In my weekend wrap-up post on Monday, I mentioned that a little fondue-ing happened this past Saturday. I also stated that it did not turn out quite how we had hoped. In this month’s Three Cooks One Kitchen post, I am going to share How to Throw a Fondue Party. Or perhaps I should say, how to “theoretically” throw a fondue party. We had great intentions that did not exactly pan out.
How to Throw a Fondue Party (Or Not)
Back in January when we were enjoying our Fish Fiesta, we thought of a few potential ideas for February’s 3C1K post. Ultimately, we decided that fondue would be perfect. It is “romantic,” which was fitting for February, it is delicious, and it sounded like the perfect eating event for a little pre-BeerFest lunch with friends. We chose a cheese fondue and a chocolate fondue, along with numerous “dippers.” Both recipes sounded rather simple, so we figured “what could possibly go wrong?”
Everything started out great. In fact, it was better than great! Not only were the “three cooks” present, but we also had an honorary guest cook (and our significant others, who sat the cooking part out). Our friend, Jordan, joined us in the kitchen, and we were so happy to have her! It’s a shame that her first 3C1K didn’t turn out to be all that great. Even still, we did have fun.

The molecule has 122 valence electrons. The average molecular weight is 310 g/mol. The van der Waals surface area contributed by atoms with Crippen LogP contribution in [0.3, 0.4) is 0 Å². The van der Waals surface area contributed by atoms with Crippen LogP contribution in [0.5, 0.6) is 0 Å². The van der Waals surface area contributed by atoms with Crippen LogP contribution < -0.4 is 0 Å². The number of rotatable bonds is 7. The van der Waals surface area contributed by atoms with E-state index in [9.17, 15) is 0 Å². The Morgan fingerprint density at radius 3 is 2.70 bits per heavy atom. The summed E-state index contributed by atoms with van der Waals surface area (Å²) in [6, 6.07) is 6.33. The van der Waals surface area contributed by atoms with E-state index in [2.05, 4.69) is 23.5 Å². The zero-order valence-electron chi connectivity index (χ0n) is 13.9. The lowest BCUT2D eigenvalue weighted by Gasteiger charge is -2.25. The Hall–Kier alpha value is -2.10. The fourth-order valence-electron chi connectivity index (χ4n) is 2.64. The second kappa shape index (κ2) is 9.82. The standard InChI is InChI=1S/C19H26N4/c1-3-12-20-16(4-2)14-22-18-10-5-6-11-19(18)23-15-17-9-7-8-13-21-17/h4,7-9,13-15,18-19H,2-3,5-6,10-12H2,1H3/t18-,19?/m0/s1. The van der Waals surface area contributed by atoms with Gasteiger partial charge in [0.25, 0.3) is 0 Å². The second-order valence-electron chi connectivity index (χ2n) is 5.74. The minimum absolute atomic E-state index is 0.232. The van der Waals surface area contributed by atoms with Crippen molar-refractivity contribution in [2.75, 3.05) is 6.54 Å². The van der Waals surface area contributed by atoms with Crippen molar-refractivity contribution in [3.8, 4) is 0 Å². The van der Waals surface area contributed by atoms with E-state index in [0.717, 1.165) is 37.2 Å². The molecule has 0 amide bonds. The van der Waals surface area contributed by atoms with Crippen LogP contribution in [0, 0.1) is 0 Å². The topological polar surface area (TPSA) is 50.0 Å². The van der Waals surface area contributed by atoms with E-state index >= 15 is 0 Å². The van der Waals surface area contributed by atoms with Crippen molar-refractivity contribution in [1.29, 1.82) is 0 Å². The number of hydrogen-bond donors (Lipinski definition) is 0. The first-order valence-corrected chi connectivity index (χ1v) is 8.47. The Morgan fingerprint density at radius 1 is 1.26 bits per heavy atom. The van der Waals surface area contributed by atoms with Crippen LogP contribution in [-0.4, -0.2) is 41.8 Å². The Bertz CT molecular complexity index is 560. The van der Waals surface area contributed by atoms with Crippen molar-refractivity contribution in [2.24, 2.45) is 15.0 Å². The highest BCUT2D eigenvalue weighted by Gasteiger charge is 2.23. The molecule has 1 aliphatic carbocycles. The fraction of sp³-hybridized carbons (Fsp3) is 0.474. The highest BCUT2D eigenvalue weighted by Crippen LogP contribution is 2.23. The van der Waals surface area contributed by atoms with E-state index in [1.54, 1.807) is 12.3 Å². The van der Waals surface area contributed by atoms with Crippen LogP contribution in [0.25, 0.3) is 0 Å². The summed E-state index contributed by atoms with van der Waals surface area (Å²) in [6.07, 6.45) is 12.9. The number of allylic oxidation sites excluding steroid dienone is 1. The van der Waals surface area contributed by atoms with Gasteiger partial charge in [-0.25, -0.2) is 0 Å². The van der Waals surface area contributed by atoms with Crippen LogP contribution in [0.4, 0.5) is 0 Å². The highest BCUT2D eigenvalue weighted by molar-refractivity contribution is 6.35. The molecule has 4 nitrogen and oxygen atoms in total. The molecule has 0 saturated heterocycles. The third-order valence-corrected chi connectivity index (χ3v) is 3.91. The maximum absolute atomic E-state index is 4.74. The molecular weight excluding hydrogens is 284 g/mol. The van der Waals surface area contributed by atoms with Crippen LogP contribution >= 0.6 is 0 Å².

Now I am going to theoretically show you how to throw a fondue party. Whether or not the fondue-ing is successful, however, is 100% up to you 😉
First, the chocolate was super thick and resembled brownie batter. As a result, we decided to add a bit more cream. Then the chocolate got both clumpy and liquified all at the same time. It was an utter mess. Jordan tried to salvage it by pouring out some of the liquid and melting in some marshmallows, but we all agreed that it was a lost cause.
Thank goodness we at least had plenty of food to dip into the “chocolate!” We served sliced Granny Smith apples (which also paired well with the cheese), sliced bananas, marshmallows, salted potato chips (perfect for sweet and salty cravings), animal cookies, and chopped strawberries.
The cheese fondue turned out better than the chocolate, but still wasn’t quite spot on. It was very thick, which I think may have been a result of not using an acidic wine. We thought the acidity from the added lemon juice would be sufficient, but apparently that was not the case.
I tried my best to get crafty and made a few of these mini sandwiches. I scooped some cheese onto one piece of sliced pretzel bread and topped with it a potato chip, apple slice, red pepper strip, and a second slice of bread. The salty, sweet, and savoriness of this really worked! I suppose we can call this sandwich a mini success.
I think it is safe to say that we probably won’t be fondue-ing again anytime soon. Both Erin and Joanna used their fondue pots for the first time, and I think both would agree that they may not be using them all that often 😉
If you are planning a fondue party in the near future, I highly recommend testing out your fondue recipes ahead of time. It could save you a lot of hassle. I also recommend serving up plenty of delicious dippers. If worse comes to worse and the fondue doesn’t turn out quite right, at least you’ll have plenty of other food to snack on!
Check out the other two chefs’ posts here:
Have you ever made your own fondue? If so, was it a success?
What are your favorite fondue dippers?